Sunday 28 February, 2021

Happy Birthday, John Brockman!

Today is the 80th birthday of John Brockman (Whom God Preserve), pictured here at one of our extended lunches in London. He’s the literary agent who saw that there was a gap to be filled between C.P. Snow’s ‘Two Cultures’ and encouraged some of the world’s leading scientists to think about writing books. He’s one of the most interesting people I know, and there was a nice virtual party for him online tonight with a number with speakers including Stewart Brand, George Dyson, Ian McEwen and a trio of Nobel laureates celebrating the role he has played in their writing careers.

Here’s an interesting photograph of the young Brockman with two friends.

Quote of the Day

“It is usual to speak of the Fascist objective as the ‘beehive state’, which does a grave injustice to bees. A world of rabbits ruled by stoats would be nearer the mark.”

  • George Orwell in The Road to Wigan Pier.

Musical alternative to the morning’s radio news

Jarleth Henderson, Uilleann pipes, and Andy May, Northumbrian pipes.


This is lovely — a friendly competition between two piping virtuosi who play different instruments. The music starts about 2 minutes in, but the banter beforehand is worth hearing.

Reminds me of the duelling banjo sequence in John Boorman’s great film Deliverance, but without the menace.

Long Read of the Day

Neuroprivacy as a Basic Human Right

If you think (as I do) that facial-recognition technology is toxic then this article suggests that even more toxic tech may be on its way. The whole point of what we now call ‘surveillance capitalism’ is to surveill people so intensively that their future behaviour can be accurately predicted and those predictions exploited for commercial or other gains. Initially, the surveillance was only of online behaviour (the digital ‘breadcrumbs’ that we leave behind), but then it moved to learning from what we do with our smartphones, and then into our homes with so-called ‘smart’ devices which monitor our indoor lives. The next frontier involves getting right inside our heads — monitoring brain activity for some as yet unspecified purposes.

Fanciful? I don’t think so. This essay suggests that we need to start thinking seriously about the implications of this emerging technology. Fortunately, some people are — in the Chilean parliament, no less. Late last year the country’s lawmakers voted unanimously to adopt a new bill that enshrined “neuro-rights” for the country’s citizens by giving neuronal data the same status as donated organs, which are illegal to traffic or manipulate under the country’s constitution.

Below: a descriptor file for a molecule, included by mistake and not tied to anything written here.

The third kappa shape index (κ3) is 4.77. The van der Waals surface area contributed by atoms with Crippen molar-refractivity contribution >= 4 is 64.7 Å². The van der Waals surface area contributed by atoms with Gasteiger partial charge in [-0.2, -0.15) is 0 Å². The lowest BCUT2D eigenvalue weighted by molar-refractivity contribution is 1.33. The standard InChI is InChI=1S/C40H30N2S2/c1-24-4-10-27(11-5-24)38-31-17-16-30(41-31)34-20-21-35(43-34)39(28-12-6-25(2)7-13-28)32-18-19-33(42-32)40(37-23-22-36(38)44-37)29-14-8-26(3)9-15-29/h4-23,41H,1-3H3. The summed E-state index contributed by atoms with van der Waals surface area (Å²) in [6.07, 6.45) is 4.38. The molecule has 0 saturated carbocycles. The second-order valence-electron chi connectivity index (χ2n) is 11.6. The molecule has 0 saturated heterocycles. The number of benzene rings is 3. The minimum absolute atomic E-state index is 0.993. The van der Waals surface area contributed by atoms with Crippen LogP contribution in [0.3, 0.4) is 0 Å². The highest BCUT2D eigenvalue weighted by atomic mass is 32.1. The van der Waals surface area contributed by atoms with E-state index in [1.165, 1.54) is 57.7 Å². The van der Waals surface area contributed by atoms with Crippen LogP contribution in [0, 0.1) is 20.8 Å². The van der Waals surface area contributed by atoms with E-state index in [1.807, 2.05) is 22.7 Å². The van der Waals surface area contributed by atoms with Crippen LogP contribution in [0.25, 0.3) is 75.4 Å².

Read on.

If the evolution of machine-learning and facial-recognition has taught us anything, it is that democracies need to get ahead of this game.

Thanks to Sheila Hayman for alerting me to this.

Uber’s UK supreme court defeat should mean big changes to the gig economy

My Observer column this morning:

Move fast and break things” was famously the mantra of Silicon Valley tech companies. It was passionately embraced by Uber, the ride-hailing company set up to put taxis out of business. Unfortunately for it, one of the things it broke was UK employment law – which led the UK supreme court to issue a judgment on 19 February confirming that this was indeed the case.

Uber (for those who, including this columnist, have never used it) is a technology platform that puts customers seeking a taxi in touch with drivers who own cars and are willing to provide rides. Everything that happens in that process, other than conversations between customers and drivers, is controlled by the platform. Uber’s case – and business model – depends on drivers being regarded as self-employed contractors, ie cheap. The case decided by the court hinged on the question of whether drivers were indeed merely contractors, or “workers” entitled to a minimum wage and holiday pay – protections they were unable to enjoy while Uber classified them as self-employed…

Do read the whole thing.

Other, hopefully interesting, links

  • Happy ‘farmily’: portraits of people and their animals. Lovely idea, nicely executed. Link
  • Quentin’s blog moves into its third decade. It’s always been a delight. Link
  • Museum Alive: 3D animations of extinct creatures. Fascinating app brings scientifically accurate 3D models and animation of now-extinct creatures to life in augmented reality, with a commentary by David Attenborough. It’s a sobering demonstration of the computing power of contemporary handheld devices. Sadly, for IOS (i.e. Apple) devices only. £2.99 in UK. Here’s a link to the trailer.

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